Sure, The Big 4 released some of the greatest thrash metal albums ever recorded but what of those American thrash albums that fell largely by the wayside, those albums looked over in favour of Metallica, Megadeth, Slayer and Anthrax?
With that in mind, Worship Metal has selected 35 American thrash albums that deserved far more attention and should have been as successful (and sold as many copies!) as the likes of Slayer‘s Reign In Blood, Metallica‘s Master Of Puppets, Megadeth‘s Rust In Peace and Anthrax‘s Among The Living.….
Exodus – Bonded By Blood (1985)
One of thrash’s most legendary albums comes from a band who hovered on the periphery of The Big 4 without ever making that leap into the big league. It’s fairly common knowledge that Bonded By Blood was actually recorded in 1984, but was held back for a ridiculous 9 months due to record label wrangling and that lost time proved to be more than just significant.
Instead of spearheading the scene they helped to create, Exodus found themselves endlessly playing catch up and they simply ran out of puff; forever chasing the pack and never actually gaining ground. But, Exodus were at the forefront of thrash, capable of out-riffing their Bay Area peers and, pound for pound, they were the heaviest, most dangerous, most unpredictable and most ferociously adept outfit on the block.
“Bonded By Blood”, “A Lesson In Violence”, “And Then There Were None”, “Piranha”, and “Strike Of The Beast” are all thrash gold, tarnished by bad timing but true treasures in thrash’s trove. While many bands would try to tap into the virulent violence that positively oozes from each track, none could match the intensity conjured by Paul Baloff, Gary Holt, Tom Hunting, Rick Hunolt and Rob McKillop.
Possessed – Seven Churches (1985)
On their debut album, Possessed took a cut and paste approach to their music by incorporating the viciousness of Venom, the speed of Motörhead and the thrashing, atonal guitars of early Exodus and Slayer.
The result was an innovative and primitive thrash metal sound which came to define death metal. “The Exorcist”, “Burning In Hell” and “Seven Churches” were held together by Jeff Becerra’s unholy roar, simultaneously aping Lemmy from Motörhead yet producing a guttural tone that would go on to be the bread and butter of death metal as the late 80’s bled into the early 90’s.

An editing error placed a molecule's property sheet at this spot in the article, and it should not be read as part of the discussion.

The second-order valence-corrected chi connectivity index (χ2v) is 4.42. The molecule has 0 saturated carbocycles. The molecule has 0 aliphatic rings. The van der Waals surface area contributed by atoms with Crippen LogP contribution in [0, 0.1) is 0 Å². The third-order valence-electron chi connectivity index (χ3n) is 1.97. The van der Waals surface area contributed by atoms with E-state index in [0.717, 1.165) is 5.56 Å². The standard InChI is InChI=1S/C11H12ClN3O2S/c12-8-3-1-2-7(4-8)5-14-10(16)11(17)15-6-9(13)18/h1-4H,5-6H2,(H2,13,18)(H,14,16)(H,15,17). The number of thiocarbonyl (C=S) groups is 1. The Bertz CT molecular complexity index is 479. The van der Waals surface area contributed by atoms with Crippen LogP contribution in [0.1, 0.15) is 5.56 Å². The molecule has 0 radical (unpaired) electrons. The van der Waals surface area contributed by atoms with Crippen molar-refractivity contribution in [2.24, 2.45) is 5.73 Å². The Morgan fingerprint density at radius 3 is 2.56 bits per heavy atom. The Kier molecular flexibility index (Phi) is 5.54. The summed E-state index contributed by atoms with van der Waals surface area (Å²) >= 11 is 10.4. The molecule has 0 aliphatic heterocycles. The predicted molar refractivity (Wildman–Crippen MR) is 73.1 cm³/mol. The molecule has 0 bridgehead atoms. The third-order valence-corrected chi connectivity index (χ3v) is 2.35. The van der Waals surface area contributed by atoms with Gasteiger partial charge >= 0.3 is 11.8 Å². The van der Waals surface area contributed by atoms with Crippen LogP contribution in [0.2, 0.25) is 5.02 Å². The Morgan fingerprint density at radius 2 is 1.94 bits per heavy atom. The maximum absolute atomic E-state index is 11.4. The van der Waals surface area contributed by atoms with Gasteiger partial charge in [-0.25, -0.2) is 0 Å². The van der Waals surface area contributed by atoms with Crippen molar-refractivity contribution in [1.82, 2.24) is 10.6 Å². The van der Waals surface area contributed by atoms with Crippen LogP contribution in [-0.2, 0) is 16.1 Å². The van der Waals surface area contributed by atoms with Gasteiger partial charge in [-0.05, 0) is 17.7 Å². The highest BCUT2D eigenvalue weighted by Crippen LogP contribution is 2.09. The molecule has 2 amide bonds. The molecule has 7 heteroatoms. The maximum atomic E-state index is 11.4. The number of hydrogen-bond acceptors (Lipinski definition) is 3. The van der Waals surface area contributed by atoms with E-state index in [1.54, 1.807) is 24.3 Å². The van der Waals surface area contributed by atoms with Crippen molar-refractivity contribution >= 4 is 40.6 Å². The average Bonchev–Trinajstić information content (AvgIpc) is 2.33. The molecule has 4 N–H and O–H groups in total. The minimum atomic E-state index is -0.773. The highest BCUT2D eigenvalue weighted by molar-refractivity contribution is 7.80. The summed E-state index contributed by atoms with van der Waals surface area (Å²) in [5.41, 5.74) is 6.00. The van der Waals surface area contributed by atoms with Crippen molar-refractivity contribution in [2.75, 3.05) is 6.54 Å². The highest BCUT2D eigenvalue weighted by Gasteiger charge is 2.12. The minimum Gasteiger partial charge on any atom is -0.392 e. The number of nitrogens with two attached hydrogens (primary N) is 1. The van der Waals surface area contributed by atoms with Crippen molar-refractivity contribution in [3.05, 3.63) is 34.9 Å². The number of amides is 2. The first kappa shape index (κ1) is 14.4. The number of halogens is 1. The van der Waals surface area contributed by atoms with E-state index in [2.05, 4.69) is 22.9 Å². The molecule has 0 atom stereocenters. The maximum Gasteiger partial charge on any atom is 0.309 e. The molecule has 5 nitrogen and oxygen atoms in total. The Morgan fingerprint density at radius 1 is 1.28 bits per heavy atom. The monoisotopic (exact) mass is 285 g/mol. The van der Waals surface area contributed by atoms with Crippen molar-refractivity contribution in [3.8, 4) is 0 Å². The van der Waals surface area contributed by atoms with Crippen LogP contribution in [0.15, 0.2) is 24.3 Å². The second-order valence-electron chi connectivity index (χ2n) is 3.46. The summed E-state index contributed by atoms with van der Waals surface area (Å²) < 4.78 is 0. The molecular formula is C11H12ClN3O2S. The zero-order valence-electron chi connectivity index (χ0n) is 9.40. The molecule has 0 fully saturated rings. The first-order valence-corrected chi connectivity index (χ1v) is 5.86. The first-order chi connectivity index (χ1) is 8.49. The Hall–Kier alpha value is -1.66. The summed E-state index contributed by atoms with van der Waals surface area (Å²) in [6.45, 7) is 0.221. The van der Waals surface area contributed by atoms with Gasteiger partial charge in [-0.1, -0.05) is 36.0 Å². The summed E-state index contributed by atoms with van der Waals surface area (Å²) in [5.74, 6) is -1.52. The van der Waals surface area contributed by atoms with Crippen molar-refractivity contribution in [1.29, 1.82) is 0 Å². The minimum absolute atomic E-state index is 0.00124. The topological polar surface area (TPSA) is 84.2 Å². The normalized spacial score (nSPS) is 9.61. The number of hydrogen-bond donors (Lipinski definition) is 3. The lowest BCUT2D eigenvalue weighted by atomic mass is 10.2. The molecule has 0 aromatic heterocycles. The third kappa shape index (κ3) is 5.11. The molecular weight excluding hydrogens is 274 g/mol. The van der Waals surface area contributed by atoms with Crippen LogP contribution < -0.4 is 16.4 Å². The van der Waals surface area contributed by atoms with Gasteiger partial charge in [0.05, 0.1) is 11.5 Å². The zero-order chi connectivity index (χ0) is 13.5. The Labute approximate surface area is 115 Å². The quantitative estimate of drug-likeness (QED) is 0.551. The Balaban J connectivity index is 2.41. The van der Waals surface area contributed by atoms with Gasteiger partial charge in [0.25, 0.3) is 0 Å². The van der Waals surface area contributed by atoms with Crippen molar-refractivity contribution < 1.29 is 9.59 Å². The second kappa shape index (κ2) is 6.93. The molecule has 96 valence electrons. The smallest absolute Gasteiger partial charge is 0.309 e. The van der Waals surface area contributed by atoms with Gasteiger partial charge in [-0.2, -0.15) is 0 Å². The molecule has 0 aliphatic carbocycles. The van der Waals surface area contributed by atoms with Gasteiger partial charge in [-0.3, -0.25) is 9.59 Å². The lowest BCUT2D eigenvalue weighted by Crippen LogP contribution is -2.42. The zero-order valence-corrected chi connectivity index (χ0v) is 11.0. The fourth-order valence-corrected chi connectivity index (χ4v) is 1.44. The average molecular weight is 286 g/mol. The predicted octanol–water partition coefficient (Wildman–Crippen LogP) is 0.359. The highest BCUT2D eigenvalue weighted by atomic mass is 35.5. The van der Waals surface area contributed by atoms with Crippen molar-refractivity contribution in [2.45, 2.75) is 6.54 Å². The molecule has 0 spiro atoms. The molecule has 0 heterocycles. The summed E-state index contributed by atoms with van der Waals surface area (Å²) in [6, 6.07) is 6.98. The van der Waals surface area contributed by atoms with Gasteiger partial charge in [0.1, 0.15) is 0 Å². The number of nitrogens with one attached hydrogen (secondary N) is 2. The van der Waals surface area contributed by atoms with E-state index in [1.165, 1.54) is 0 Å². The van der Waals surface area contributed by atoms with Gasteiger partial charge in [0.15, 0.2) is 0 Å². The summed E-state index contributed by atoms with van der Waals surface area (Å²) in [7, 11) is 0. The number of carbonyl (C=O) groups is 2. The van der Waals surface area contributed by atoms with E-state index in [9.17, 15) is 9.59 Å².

Possessed take the honour of inventing death metal on their debut album. This is constantly up for debate but we’re standing by it; no Seven Churches, no death metal.
Dark Angel – Darkness Descends (1986)
Unbridled ferocity, technical supremacy and relentless aural battery….is there a more succinct description of what is arguably the greatest thrash metal album of all time?
Featuring the likes of the rampaging “Merciless Death”, the incendiary “The Burning Of Sodom” and the progressively minded “Black Prophecies“, the first indication of the 100+ riffs per song and epic song length mentality the band would explore on later releases was writ large on Dark Angel‘s terrifyingly tenacious, genre-defining, sophomore effort.
The eerie yet elegant bass intro to the aforementioned “Merciless Death” aside, moments of respite were few and far between on Darkness Descends, as Dark Angel focused on thrashing harder, faster and with more gritted teeth malevolence than any other band on the planet…..and that includes the mighty Slayer!
This immortal entry in the history of thrash metal has lost absolutely none of its power and should have been HUGE!
Flotsam And Jetsam – Doomsday For The Deceiver (1986)
One of the greatest thrash debuts known to man, Flotsam and Jetsam’s Doomsday For The Deceiver led the world to believe that a new thrash superpower had arrived (not quite, unfortunately) with a collection of tunes both overwhelmingly powerful and expertly performed.
Taking the very best bits of speed metal, power metal and thrash metal and perfecting them amongst a flurry of cranking bass, warp-speed riffs and Erik A.K’s formidable pipes, the likes of the feral “Hammerhead”, the intense “Iron Tears” and the epic ability of the exquisite title track mark out Doomsday For The Deceiver as an undisputed all-time thrash classic.
Many will recall the rarely used 6K mark awarded by Kerrang back in ’86 but even that rating does this legendary release a disservice…this one truly does go up to 11!
Honourable mention: Flotsam & Jetsam’s follow-up, No Place For Disgrace, is another stone-cold classic from a band who, over 35 years later, are still delivering the goods!
Metal Church – The Dark (1986)
Combining traditional metal with thrash, Metal Church had a powerhouse frontman in the shape of David Wayne and riffs most bands would skin their own mothers for. Their self titled debut is an undisputed classic and follow-up, The Dark, also hit the same heady heights!
Featuring all-time ‘Church’ classics “Ton Of Bricks”, “Start The Fire”, the intimidating power ballad – and minor hit – that was “Watch The Children Pray” and the creepy title track, The Dark may have been one of the more melodic thrash releases of ’86 but it was also one of the finest and the most accomplished.
Side 2 may have failed to maintain the velocity of the ‘5 for 5’ hit rate of side 1 but there’s no escaping the fact that both Metal Church‘s The Dark was a monumental influence on the burgeoning thrash scene.
Honourable mention: You really can’t go wrong with Metal Church’s self-titled debut album.